Pension scam in Nigeria: Role of regulator

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By IVOR TAKOR

IN recent month’s reports of pension scam carried banner headlines in the country’s news Media, both print and electronics resulting to probes on pension administration by special committees of both the Senate and House of Representatives. Some of the well-published scams are those of the Office of Head of Service of the Federation, Police pension and PHCN.

The Pension Department of the Office of the Head of the Civil Service of the Federation fraud was so mind bugging that according to the Pension Task Force under leadership of Alhaji Abdulrasheed Maina the sum N12 billion was found in the personal account of a former director of the Pension Department and another N4 billion was allegedly found in the personal account of a deputy director of the same department.

In respect of the Police pension scam, six civil servants have been charged to court following their alleged complicity in the illegal diversion of N32.8 billion from the Nigerian Police pension fund between January 2009 and June 2011. The Task Force under the leadership of Maina claimed to have recovered over N159 billion in properties and cash from pension fraudsters.

Also the report of the investigation into the alleged mismanagement of pension fund by a Senate Committee revealed that from 2005 to 2011 government officials in charge of pension funds in the country stole N237.9 billion pension funds, through a syndicated and institutionalised corruption, fraud and embezzlement in the management of pension funds in the country.

The most recent is the controversy surrounding Power Holding Company of Nigeria (PHCN) staff pension fund. It is yet to be made public if indeed there has been embezzlement of PHCN pension fund and the amount involved. However, what is now public is the allegation that a PHCN pension fund (2,204,814.18 pound sterling) had been uncovered in a United Kingdom bank.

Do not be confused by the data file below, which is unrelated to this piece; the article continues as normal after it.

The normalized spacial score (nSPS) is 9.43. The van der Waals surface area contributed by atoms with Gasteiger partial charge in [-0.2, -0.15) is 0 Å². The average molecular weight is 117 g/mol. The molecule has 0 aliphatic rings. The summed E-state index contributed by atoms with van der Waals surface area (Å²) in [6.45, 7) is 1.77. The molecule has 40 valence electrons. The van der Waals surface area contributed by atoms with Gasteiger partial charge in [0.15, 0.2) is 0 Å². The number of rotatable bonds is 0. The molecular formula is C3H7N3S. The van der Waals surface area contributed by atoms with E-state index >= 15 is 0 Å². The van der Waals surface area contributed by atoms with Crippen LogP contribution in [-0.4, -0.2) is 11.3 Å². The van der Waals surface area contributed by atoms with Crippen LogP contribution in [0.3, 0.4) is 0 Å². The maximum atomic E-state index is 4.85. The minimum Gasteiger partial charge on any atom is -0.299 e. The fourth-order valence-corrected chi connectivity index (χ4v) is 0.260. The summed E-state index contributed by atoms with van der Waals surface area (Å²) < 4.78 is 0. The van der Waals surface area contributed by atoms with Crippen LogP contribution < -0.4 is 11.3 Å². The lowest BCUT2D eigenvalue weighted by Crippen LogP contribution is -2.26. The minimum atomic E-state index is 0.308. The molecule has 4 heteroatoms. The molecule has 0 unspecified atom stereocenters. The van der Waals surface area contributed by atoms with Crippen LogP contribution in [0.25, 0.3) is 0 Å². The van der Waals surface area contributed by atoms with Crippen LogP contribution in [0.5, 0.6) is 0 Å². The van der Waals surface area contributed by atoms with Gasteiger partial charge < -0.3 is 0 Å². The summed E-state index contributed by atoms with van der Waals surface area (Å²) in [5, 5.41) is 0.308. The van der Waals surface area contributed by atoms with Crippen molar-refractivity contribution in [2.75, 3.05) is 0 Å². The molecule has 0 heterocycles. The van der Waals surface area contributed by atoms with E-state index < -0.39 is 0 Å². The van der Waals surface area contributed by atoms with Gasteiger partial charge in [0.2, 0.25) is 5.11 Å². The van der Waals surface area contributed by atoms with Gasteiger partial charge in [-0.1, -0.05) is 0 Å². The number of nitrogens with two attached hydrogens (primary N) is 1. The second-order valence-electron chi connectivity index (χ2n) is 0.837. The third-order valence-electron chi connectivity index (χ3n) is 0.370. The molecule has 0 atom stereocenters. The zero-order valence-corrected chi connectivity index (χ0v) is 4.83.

It is believed that the money is PHCN pension which had been lodged in the UK bank account for close to 21years, meant for payment of pension of expatriate workers of the defunct utility board, the company which metamorphosed to PHCN. It has also been revealed that the last expatriate pensioner of the utility board is late.

The question therefore is why has it become very easy for government officials to embezzle pension fund in such magnitude. The truth is that the pre 2004 pension reform pension administration in the public service lacked transparency and accountability. Transparency is the quality of being clear, honest and open.

As a principle, transparency implies that managers and trustees have a duty to act visibly, predictably and understandably. It means that there is clarity, accuracy, and lack of confusion in the processes and ultimate results of actions taken on behalf of the people by those to whom such responsibilities have been given.

It also connotes openness to scrutiny that reassures on the observance of due process. Sufficient information must be available so that other agencies and the general public can assess whether the relevant procedures are followed, consonant with the given mandate.